Fish are not needed to cycle the tank. There are many ways to do that without fish... the most popular is to use pure ammonia, although I don't approve of that method because not everyone ends up with pure ammonia and there is a wide margin of error using that method. Easier to add live plants, fish food, a snail if you don't mind them, any source of food for the bacteria to begin growing and colonizing. I have always used fish food and had great success rate. Once everything is up and running, a small pinch every other day should be plenty to get the tank cycled. The average cycle takes about 4 - 6 wks in a freshwater tank and should be tracked using the test kits. This method also makes it much easier to give yourself plenty of time to find the fish... because once it is cycled you can continue to add a small amount of food every few days to keep it cycled and just begin adding fish whenever you are ready. Some of the other methods require you add fish right away at the end of the cycle to keep the bacteria fed, otherwise you end up starting over or continue adding something that isn't safe for the fish until it is completely broken down. Thats more work than I've ever found the need to do.

Tiger barbs... full grown, 3 - 4 inches. Yes, they get that big, they are not what I would consider a small fish. IF you desire them for your total population, 2 tiger barbs could successfully cycle your tank if you choose that method, but it will require careful watch during the first 4 - 6 wks until the tank is fully cycled. Ammonia and nitrite in any amount are toxic to the fish and that is the first 2 stages of the cycle. You may discover that you need to do frequent small water changes and feed only every other day until the cycle is complete to keep the water quality safe enough for the fish. I have used this method of cycling also, but tend to prefer the fish food method instead.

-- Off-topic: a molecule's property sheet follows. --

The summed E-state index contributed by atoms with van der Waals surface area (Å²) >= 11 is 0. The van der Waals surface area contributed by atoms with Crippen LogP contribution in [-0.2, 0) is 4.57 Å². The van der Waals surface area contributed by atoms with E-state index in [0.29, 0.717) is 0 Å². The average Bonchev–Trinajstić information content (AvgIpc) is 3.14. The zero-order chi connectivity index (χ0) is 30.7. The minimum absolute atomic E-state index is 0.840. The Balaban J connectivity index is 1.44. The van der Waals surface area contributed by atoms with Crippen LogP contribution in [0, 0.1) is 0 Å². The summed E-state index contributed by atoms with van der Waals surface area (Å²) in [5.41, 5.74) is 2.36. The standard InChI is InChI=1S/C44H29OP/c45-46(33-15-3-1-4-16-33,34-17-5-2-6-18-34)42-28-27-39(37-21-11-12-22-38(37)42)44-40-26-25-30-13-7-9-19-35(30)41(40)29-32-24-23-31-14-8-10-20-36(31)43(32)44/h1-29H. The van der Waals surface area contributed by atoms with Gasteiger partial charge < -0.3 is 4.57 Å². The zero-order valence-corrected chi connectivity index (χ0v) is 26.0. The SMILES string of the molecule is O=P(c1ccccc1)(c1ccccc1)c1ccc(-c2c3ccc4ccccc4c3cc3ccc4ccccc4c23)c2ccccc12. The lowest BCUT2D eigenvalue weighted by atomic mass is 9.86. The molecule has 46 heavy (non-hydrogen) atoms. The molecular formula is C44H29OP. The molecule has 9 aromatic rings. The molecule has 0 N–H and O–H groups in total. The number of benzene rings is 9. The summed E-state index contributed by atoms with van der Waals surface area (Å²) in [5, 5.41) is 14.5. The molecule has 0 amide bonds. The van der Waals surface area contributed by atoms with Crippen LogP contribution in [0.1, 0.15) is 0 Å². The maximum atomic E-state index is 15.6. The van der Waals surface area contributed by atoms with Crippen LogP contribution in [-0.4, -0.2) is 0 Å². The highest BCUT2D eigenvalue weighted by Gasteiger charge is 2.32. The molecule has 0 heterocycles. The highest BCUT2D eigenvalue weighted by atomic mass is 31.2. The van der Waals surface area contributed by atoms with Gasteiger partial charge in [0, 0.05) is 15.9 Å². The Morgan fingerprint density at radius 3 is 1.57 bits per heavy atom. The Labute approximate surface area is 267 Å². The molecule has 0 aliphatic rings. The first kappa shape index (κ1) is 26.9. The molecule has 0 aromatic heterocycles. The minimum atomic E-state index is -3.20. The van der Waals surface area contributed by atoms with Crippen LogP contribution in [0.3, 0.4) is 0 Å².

Your fish lady at the lfs is right about one thing... the barbs, especially the tiger barbs, do very well in schools. A school should consist of at least 5 fish if you're going to go that route.

Not sure what you are thinking for a "bigger fish"?
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Inga (06-11-2010)
Old 06-11-2010, 04:54 PM   #27